Trump's Skills-Based Immigration Plan on Track for 2020

Cuccinelli confident that H-1B registration tool will be ready for next filing season

Roy Maurer By Roy Maurer November 5, 2019
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​The U.S. immigration system is first and foremost for the benefit of the United States, said Kenneth Cuccinelli II, acting director of U.S. Citizenship and Immigration Services (USCIS), who sought to define the Trump administration's approach to immigration.

Speaking at SHRM's Global Mobility and Immigration Symposium in Washington, D.C., Cuccinelli said that President Donald Trump's plan to reshape the U.S. immigration selection system to give greater preference to green card applicants' skills over their family ties not only makes the country more competitive, but also prioritizes the needs of employers and the talent they seek.

The president's initial plan called for raising the percentage of employment-related immigrants—who include workers' dependent family members—from 12 percent annually to 57 percent and cutting back family-sponsored immigration from about 66 percent per year to 30 percent.

"Our approach is that the purpose of the immigration system is to improve the U.S. economy and the American experience first," he said. "It's not for the benefit of immigrants first. They're beneficiaries, and we're happy to have them as beneficiaries. It's a balance that we're wrestling with."

Cuccinelli said he understands employers' need to recruit and hire foreign national workers to fill skills gaps in the U.S. "With U.S. unemployment at a historic low, you're going to have a tight labor market. But at the same time, we want wages to go up for U.S. workers, and we want to encourage Americans to go into high-demand industries. If we're going to fill every gap with foreign national workers, we're going to depress wages for U.S. workers."

Cuccinelli shared his thoughts in a discussion moderated by Austin Fragomen, founder and chairman of Fragomen, Del Rey, Bernsen & Loewy, a global immigration law firm based in New York City.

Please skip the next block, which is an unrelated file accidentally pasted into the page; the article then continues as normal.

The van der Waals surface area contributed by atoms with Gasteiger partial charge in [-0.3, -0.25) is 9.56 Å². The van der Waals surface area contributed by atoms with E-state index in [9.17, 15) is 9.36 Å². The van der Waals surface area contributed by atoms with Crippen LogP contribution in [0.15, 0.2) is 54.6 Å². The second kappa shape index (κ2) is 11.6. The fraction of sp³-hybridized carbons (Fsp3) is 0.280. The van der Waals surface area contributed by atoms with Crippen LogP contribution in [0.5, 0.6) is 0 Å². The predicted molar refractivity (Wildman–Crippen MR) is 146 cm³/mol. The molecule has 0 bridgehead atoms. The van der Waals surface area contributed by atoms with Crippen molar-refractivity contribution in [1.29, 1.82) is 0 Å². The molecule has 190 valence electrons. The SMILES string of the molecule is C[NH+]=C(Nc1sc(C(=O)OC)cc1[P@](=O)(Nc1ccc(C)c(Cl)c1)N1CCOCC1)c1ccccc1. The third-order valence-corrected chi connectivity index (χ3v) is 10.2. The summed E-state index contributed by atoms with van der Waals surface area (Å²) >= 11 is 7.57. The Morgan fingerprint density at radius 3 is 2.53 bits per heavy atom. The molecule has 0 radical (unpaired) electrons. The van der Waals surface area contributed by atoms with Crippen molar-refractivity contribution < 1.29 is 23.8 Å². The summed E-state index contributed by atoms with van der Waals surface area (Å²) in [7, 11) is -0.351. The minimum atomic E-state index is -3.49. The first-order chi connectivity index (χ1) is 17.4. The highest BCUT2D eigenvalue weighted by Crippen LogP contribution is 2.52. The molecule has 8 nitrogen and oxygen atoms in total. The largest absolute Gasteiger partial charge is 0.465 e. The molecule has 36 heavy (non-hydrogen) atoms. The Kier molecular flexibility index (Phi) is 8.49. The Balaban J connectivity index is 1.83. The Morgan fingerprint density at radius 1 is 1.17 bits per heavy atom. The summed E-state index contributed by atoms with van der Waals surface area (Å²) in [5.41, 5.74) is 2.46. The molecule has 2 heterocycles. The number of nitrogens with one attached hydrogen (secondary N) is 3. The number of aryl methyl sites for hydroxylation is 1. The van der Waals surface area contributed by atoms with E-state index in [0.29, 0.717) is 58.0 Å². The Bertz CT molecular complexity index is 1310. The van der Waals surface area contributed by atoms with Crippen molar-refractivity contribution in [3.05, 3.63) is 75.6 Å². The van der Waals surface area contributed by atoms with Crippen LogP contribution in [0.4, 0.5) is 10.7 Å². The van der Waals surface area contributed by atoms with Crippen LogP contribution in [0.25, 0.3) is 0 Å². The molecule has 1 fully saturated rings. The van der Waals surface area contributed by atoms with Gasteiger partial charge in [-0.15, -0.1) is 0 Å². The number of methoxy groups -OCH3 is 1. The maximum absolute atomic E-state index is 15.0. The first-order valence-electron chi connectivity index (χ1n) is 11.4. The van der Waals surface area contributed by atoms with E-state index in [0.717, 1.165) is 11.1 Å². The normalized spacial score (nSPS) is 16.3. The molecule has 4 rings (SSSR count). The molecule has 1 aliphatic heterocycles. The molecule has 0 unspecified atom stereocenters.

Addressing Employer Concerns

One obstacle to adopting a skills-based system similar to ones used by other countries is the fear that employers will lose the ability to select the workers they want for green card sponsorship. The government would take on the responsibility of selecting the most-qualified applicants based on a set of criteria. Cuccinelli said the Trump administration is working to accommodate employers in this regard.

H-1B Registration in 2020

Cuccinelli said that the USCIS' new online H-1B cap registration tool is still being tested, but he is confident that it will be ready before the next filing season begins in early 2020.

"The only remaining issue is system testing to make sure that we can handle the anticipated load," he said. SHRM members are taking part in testing the new system.

Under the new H-1B cap registration system, employers seeking to file H-1B cap cases would first be required to register online to enter the H-1B lottery. Employers would then be permitted to file full petitions only for registrations that are selected in the lottery, which they would file with USCIS during a period of at least 90 days.

A rule finalizing a new $10 registration fee required at the time of submission for each H-1B cap registration will be published this week, Cuccinelli said.

Process Efficiencies

The acting director was asked about the agency's notoriously long processing times and increased requests for evidence to approve visa requests.

"We are a paper-based agency," Cuccinelli responded. "Most of our work is still done on paper—well over 80 percent of filings are paper filings."

He said that USCIS is continuing to move forms online and expects that all major forms will be electronic by the end of 2020. "That will dramatically allow us to increase speed, allow for faster reviews and generate less requests for evidence, because petitioners can correct simple filing errors quickly."

He added that the agency does experience manpower shortages during certain times and has redistributed the incoming workload across processing centers.

Cuccinelli also noted that the perception of the agency as primarily a transactional processing center "like the Department of Motor Vehicles" is not accurate. "First, we're a vetting agency," he said. "Our first role is protecting the United States and the integrity of the immigration system. In the meantime, we issue the benefits and do it as efficiently as we can. We're behind where we should be but taking steps and working hard to catch up."

Modernization of E-Verify

Cuccinelli commented on another renovation project currently in the works: the modernization of the federal government's electronic employment-verification system.

"We are making some fairly robust changes to E-Verify," he said. One of those changes includes setting up digital credentials for workers "so they can carry a lot of the work."

Job seekers would be able to precertify themselves through the system and address tentative nonconfirmations, taking some of the administrative burden from employers.

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